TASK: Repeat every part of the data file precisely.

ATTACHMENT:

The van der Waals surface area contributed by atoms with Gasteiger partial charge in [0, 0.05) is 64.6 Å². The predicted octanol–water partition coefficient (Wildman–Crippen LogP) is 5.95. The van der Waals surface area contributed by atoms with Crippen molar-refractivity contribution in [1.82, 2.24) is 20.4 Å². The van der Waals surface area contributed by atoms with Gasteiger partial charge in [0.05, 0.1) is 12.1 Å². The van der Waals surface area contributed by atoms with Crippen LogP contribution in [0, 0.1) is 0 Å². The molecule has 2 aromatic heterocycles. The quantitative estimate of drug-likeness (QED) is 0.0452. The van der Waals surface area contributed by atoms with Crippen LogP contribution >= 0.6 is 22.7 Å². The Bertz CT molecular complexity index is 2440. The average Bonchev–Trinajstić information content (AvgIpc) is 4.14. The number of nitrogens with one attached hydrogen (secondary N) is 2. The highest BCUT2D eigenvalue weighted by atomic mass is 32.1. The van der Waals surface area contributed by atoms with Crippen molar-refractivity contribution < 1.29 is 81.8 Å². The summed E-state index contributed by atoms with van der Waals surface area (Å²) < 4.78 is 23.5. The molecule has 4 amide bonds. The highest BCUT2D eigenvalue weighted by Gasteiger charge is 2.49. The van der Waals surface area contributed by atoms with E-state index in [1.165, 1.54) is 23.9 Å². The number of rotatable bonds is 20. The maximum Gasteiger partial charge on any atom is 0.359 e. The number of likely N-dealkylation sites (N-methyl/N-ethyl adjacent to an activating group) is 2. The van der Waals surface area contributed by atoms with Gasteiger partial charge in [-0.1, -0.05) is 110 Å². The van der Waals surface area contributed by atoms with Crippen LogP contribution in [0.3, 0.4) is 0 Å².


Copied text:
The van der Waals surface area contributed by atoms with Gasteiger partial charge in [0, 0.05) is 64.6 Å². The predicted octanol–water partition coefficient (Wildman–Crippen LogP) is 5.95. The van der Waals surface area contributed by atoms with Crippen molar-refractivity contribution in [1.82, 2.24) is 20.4 Å². The van der Waals surface area contributed by atoms with Gasteiger partial charge in [0.05, 0.1) is 12.1 Å². The van der Waals surface area contributed by atoms with Crippen LogP contribution in [0, 0.1) is 0 Å². The molecule has 2 aromatic heterocycles. The quantitative estimate of drug-likeness (QED) is 0.0452. The van der Waals surface area contributed by atoms with Crippen LogP contribution >= 0.6 is 22.7 Å². The Bertz CT molecular complexity index is 2440. The average Bonchev–Trinajstić information content (AvgIpc) is 4.14. The number of nitrogens with one attached hydrogen (secondary N) is 2. The highest BCUT2D eigenvalue weighted by atomic mass is 32.1. The van der Waals surface area contributed by atoms with Crippen molar-refractivity contribution < 1.29 is 81.8 Å². The summed E-state index contributed by atoms with van der Waals surface area (Å²) < 4.78 is 23.5. The molecule has 4 amide bonds. The highest BCUT2D eigenvalue weighted by Gasteiger charge is 2.49. The van der Waals surface area contributed by atoms with E-state index in [1.165, 1.54) is 23.9 Å². The number of rotatable bonds is 20. The maximum Gasteiger partial charge on any atom is 0.359 e. The number of likely N-dealkylation sites (N-methyl/N-ethyl adjacent to an activating group) is 2. The van der Waals surface area contributed by atoms with Gasteiger partial charge in [-0.1, -0.05) is 110 Å². The van der Waals surface area contributed by atoms with Crippen LogP contribution in [0.3, 0.4) is 0 Å².